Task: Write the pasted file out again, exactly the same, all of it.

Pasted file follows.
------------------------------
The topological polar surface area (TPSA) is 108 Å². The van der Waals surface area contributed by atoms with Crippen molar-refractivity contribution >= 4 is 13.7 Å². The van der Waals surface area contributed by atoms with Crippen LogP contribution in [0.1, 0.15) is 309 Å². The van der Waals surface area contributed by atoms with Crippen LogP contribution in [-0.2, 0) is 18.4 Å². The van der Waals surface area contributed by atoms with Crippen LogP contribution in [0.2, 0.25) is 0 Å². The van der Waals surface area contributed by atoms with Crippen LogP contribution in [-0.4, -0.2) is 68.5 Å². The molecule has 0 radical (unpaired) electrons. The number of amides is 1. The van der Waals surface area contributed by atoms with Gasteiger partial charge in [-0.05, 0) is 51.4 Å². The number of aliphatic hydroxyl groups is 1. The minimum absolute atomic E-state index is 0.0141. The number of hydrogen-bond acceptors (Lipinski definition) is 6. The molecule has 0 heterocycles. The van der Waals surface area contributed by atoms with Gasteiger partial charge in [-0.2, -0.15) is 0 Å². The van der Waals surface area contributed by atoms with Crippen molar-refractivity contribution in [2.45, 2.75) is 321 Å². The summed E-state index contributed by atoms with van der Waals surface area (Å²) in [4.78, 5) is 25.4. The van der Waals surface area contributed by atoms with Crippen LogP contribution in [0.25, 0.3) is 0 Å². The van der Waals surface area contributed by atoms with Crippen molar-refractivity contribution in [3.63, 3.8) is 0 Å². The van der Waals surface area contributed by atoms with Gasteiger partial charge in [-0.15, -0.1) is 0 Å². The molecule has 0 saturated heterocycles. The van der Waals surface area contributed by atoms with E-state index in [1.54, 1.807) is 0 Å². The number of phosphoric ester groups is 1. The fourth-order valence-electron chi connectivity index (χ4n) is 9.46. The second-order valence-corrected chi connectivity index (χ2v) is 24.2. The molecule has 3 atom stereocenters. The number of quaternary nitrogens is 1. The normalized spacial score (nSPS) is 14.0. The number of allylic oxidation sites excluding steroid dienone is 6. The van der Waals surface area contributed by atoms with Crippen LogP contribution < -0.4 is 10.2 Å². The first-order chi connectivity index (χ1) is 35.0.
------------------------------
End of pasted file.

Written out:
The topological polar surface area (TPSA) is 108 Å². The van der Waals surface area contributed by atoms with Crippen molar-refractivity contribution >= 4 is 13.7 Å². The van der Waals surface area contributed by atoms with Crippen LogP contribution in [0.1, 0.15) is 309 Å². The van der Waals surface area contributed by atoms with Crippen LogP contribution in [-0.2, 0) is 18.4 Å². The van der Waals surface area contributed by atoms with Crippen LogP contribution in [0.2, 0.25) is 0 Å². The van der Waals surface area contributed by atoms with Crippen LogP contribution in [-0.4, -0.2) is 68.5 Å². The molecule has 0 radical (unpaired) electrons. The number of amides is 1. The van der Waals surface area contributed by atoms with Gasteiger partial charge in [-0.05, 0) is 51.4 Å². The number of aliphatic hydroxyl groups is 1. The minimum absolute atomic E-state index is 0.0141. The number of hydrogen-bond acceptors (Lipinski definition) is 6. The molecule has 0 heterocycles. The van der Waals surface area contributed by atoms with Gasteiger partial charge in [-0.2, -0.15) is 0 Å². The van der Waals surface area contributed by atoms with Crippen molar-refractivity contribution in [2.45, 2.75) is 321 Å². The summed E-state index contributed by atoms with van der Waals surface area (Å²) in [4.78, 5) is 25.4. The van der Waals surface area contributed by atoms with Crippen LogP contribution in [0.25, 0.3) is 0 Å². The van der Waals surface area contributed by atoms with Crippen molar-refractivity contribution in [3.63, 3.8) is 0 Å². The van der Waals surface area contributed by atoms with Gasteiger partial charge in [-0.15, -0.1) is 0 Å². The molecule has 0 saturated heterocycles. The van der Waals surface area contributed by atoms with E-state index in [1.54, 1.807) is 0 Å². The number of phosphoric ester groups is 1. The fourth-order valence-electron chi connectivity index (χ4n) is 9.46. The second-order valence-corrected chi connectivity index (χ2v) is 24.2. The molecule has 3 atom stereocenters. The number of quaternary nitrogens is 1. The normalized spacial score (nSPS) is 14.0. The number of allylic oxidation sites excluding steroid dienone is 6. The van der Waals surface area contributed by atoms with Crippen LogP contribution < -0.4 is 10.2 Å². The first-order chi connectivity index (χ1) is 35.0.